It wasn’t just the Sabins:
“There is just no way I should pay over $5000 for a $2000 puppy,” wrote one customer in an April 2014 complaint collected by the Federal Trade Commission after financing a Yorkshire terrier from a Kennesaw, Georgia, pet store with a lease from Wags Lending. (That complaint and the others that follow were directed at Monterey Financial by customers who had financed high-end pets through Wags Lending.) “The rep … told me the payments I had been making are rental [fees],” wrote another surprised lessee. “For a dog?? They are renting animals?? No way! Yes it’s true!”
Which goes back to square one: “The complaints raise a valid question: Why would anyone walk into a pet store to buy an animal and decide, instead, to lease?” Well, because some people can be fooled all the time. There was another reason:
Wunderlich considered various credit models before he landed on the closed-end lease, which gave him free rein from usury laws in all 50 states. It seemed well-suited to an era when the housing crisis was threatening to sour Americans permanently on mortgages, credit card loans, even the concept of ownership.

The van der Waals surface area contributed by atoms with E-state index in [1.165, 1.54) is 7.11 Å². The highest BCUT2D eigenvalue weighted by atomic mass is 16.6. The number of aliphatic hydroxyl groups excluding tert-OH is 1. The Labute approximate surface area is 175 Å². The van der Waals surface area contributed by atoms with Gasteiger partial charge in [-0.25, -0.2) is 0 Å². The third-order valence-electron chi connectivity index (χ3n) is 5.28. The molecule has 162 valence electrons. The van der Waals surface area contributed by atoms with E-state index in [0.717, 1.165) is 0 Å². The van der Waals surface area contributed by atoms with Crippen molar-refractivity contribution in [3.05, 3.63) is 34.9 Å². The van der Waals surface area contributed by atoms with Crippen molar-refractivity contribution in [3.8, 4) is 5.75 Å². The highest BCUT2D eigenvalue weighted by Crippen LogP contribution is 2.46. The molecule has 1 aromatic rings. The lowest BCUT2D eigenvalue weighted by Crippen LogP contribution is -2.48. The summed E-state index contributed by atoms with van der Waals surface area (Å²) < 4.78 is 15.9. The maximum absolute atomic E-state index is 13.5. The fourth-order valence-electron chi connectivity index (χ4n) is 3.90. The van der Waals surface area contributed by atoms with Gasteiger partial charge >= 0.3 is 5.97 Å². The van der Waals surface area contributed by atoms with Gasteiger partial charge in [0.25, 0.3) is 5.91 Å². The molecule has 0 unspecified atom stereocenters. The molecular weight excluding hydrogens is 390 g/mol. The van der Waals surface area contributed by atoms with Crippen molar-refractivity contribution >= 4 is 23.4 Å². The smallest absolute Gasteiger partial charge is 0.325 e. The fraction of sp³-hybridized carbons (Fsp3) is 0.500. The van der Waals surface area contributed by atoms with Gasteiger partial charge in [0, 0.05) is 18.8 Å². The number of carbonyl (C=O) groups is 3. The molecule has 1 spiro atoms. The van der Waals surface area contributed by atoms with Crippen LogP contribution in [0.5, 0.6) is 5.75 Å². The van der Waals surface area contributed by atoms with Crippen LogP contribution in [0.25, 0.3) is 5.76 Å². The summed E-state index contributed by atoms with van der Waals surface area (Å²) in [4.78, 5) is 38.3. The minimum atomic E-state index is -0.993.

Despite the growing customer complaints, the idea seemed so good, the money flowed in.
In 2014, [Wunderlich] landed a meeting with SenaHill Partners LP, a New York-based merchant bank firm that invests in financial technology startups. It didn’t take long for Justin Brownhill, a partner at SenaHill, to sense an opportunity in the company’s data-driven lending model and point-of-sale marketing strategy. Five minutes into the meeting, Brownhill excused himself. “I walked out and grabbed my three other partners and said, ‘I think we have something special here,’ ” Brownhill said.
Wunderlich parlayed that meeting into a seed round of $1.1 million. SenaHill also connected him with a firm that furnished Bristlecone with a $75 million line of credit, lowering Bristlecone’s borrowing costs.